Wednesday, September 8, 2010

NCAA Has To Be Tough, Because They Can't Trust You

The argument about whether or not college athletes should be properly compensated will be debated until... they start paying them, I guess.

AJ Green was looking to make a little extra coin by - allegedly - selling one of his game-worn jerseys. And we all know that this is not a big deal on the surface, and some folks are going with the stock "cry for the athlete" position. That's fine, but I see where the NCAA is coming from on this one.

I am a firm believer in the human condition. And that condition is that, on the whole, humans are greedy, greedy people. You find a loophole for someone with incentive and initiative, and watch them go.

And that's why this rule is in place. (Well, actually, this is why, but nonetheless.) The NCAA has to draw a hard line on this.

Not sure if you've noticed, but sports memorabilia can go for some pretty hefty pricetags. And I've never understood why, but people love this stuff. I have a friend in Talladega, AL whose basement is a shrine to... well, junk. Tons of it. Every Playboy ever, Bear Bryant signed footballs, so much Richard Petty stuff that it would make you sick, and it's everywhere. Although I could never get him to admit it, but I'd say that over the years, he's probably spent close to $100,000 on his basement decorations. Stuff that I consider worthless.

The point of bringing that up is that it's hard to get a proper grasp on an accurate financial value of memoribilia, because people's emotions become involved and generally speaking, the more emotion, the less rational the decision-making process. (For you math-geeks, that's an inverse relationship.) And sports are extremely emotional.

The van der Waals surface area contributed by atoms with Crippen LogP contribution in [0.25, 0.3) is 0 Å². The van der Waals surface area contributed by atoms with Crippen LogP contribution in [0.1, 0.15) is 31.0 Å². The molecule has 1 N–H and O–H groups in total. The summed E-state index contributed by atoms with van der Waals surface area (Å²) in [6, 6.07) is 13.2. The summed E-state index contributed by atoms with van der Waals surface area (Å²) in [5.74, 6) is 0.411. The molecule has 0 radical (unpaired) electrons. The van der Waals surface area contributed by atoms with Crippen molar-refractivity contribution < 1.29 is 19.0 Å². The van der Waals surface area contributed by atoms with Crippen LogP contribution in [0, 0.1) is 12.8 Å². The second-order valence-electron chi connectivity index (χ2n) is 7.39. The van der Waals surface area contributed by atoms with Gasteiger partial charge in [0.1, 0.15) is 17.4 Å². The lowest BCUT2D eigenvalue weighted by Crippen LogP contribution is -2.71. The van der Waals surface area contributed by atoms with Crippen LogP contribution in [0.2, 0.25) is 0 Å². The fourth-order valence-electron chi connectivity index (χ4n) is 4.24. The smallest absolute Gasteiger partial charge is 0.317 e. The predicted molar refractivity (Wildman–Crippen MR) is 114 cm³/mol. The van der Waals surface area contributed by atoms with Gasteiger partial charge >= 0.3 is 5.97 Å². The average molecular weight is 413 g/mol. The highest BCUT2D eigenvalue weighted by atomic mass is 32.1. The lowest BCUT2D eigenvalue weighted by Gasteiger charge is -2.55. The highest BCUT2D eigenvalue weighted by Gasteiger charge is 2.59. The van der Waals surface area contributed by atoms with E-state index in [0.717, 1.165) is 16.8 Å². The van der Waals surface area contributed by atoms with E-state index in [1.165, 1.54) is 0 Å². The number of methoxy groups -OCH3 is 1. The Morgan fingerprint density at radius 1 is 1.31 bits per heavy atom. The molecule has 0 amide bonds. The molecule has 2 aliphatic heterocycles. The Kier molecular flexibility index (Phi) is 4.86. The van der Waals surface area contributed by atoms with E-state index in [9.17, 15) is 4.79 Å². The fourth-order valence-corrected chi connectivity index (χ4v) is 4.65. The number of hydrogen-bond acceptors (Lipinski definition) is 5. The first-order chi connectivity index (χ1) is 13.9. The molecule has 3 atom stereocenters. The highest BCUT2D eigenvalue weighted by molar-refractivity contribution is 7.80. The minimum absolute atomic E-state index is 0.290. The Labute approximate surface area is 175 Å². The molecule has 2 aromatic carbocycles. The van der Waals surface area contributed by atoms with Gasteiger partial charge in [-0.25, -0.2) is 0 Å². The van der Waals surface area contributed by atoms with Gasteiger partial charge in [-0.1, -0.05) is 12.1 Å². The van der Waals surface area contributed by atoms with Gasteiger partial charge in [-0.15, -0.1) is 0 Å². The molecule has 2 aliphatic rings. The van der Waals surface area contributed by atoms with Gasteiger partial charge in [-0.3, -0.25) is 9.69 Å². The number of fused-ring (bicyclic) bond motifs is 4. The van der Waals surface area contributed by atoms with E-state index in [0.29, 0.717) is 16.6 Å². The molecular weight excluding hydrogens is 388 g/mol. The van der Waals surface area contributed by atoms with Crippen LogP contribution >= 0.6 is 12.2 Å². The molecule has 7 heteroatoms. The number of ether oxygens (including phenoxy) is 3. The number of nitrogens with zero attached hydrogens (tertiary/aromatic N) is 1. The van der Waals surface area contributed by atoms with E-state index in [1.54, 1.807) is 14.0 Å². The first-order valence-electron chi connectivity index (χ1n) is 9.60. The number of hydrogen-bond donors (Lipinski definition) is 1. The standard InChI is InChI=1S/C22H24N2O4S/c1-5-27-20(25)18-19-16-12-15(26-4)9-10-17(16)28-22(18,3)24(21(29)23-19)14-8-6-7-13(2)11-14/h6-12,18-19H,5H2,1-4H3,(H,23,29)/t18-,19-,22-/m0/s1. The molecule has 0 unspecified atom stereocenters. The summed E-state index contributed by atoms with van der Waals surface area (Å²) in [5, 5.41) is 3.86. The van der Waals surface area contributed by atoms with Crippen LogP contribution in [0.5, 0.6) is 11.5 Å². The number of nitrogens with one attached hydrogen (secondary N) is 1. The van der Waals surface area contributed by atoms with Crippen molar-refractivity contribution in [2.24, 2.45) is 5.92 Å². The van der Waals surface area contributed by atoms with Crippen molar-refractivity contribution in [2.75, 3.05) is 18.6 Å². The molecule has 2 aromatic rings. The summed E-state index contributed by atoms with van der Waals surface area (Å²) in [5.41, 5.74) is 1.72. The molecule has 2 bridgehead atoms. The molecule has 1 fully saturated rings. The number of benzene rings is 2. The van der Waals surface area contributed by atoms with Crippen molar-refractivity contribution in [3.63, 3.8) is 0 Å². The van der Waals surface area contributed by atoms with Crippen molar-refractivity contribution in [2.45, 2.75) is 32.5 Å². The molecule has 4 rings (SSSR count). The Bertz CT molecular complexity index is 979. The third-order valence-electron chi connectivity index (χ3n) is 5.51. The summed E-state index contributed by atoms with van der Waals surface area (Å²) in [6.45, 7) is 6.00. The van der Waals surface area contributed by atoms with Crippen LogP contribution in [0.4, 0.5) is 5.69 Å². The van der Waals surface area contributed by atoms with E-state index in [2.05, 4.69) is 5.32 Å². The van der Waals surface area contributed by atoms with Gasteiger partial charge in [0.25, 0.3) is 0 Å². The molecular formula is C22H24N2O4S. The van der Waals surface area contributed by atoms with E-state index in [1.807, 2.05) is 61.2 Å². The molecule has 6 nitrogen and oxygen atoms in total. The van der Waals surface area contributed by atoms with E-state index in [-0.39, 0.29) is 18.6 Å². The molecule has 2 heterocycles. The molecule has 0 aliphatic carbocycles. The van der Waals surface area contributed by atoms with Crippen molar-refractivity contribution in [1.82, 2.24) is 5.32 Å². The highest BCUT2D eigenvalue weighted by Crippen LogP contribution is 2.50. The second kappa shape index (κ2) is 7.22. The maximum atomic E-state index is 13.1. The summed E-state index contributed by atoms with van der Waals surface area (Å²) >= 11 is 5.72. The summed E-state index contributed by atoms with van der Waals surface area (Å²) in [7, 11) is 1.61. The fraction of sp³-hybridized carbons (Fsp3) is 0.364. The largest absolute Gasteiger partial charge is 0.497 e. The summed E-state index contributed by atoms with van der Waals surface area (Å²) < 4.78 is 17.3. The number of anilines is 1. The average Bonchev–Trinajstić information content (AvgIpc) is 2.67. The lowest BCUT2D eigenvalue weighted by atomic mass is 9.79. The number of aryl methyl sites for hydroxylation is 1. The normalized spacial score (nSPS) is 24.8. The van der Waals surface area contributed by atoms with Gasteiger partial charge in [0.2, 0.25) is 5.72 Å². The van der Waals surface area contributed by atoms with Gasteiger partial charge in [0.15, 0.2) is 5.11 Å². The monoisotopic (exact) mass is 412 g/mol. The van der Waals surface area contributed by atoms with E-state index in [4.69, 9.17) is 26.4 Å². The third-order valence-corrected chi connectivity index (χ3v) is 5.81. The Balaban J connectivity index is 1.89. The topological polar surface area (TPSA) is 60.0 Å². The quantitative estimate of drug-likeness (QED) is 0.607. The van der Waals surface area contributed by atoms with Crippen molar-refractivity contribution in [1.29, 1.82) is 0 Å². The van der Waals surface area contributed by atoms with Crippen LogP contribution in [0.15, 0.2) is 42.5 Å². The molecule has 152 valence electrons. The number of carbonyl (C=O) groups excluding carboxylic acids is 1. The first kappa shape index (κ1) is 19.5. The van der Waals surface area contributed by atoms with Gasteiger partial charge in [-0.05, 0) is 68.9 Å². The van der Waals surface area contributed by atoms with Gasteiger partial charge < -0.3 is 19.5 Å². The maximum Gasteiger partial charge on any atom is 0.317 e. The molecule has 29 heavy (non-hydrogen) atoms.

So, it's not unheard of to see someone buy a jersey for an obscene amount of money. And under that premise, how observe would it be for someone to overpay AJ Green for a game-worn jersey?

And what if this overpayer was a overzealous fan, or program booster, or - better yet - connected to an agent?

Now, I'm not saying that this is what happened in AJ's case, but this is why the NCAA can't take any chances. If they allow players to sell their gear, it won't be long before 'somebody' pays Terrelle Pryor, Matt Barkley, or John Brantley $50,000 for a pair of game-worn shoes.

Maybe Jordan Jefferson could score $5k for a practice jersey.

Noel Devine could sell a jersey and finally some satisfaction for going to West Virginia.

No telling what Tebow could have gotten for a game-worn jock strap. (And Gary Danielson with the high bid...)

So, as bad as I feel for the players and their predicament, we have to remember that people are greedy, and when given the opportunity to exploit a rule - they'll do it, because it's not against the rules.

This - allegedly - was against the rules. And let's just hope the punishment is fair (like just give the money back), and we can get AJ back on the field soon.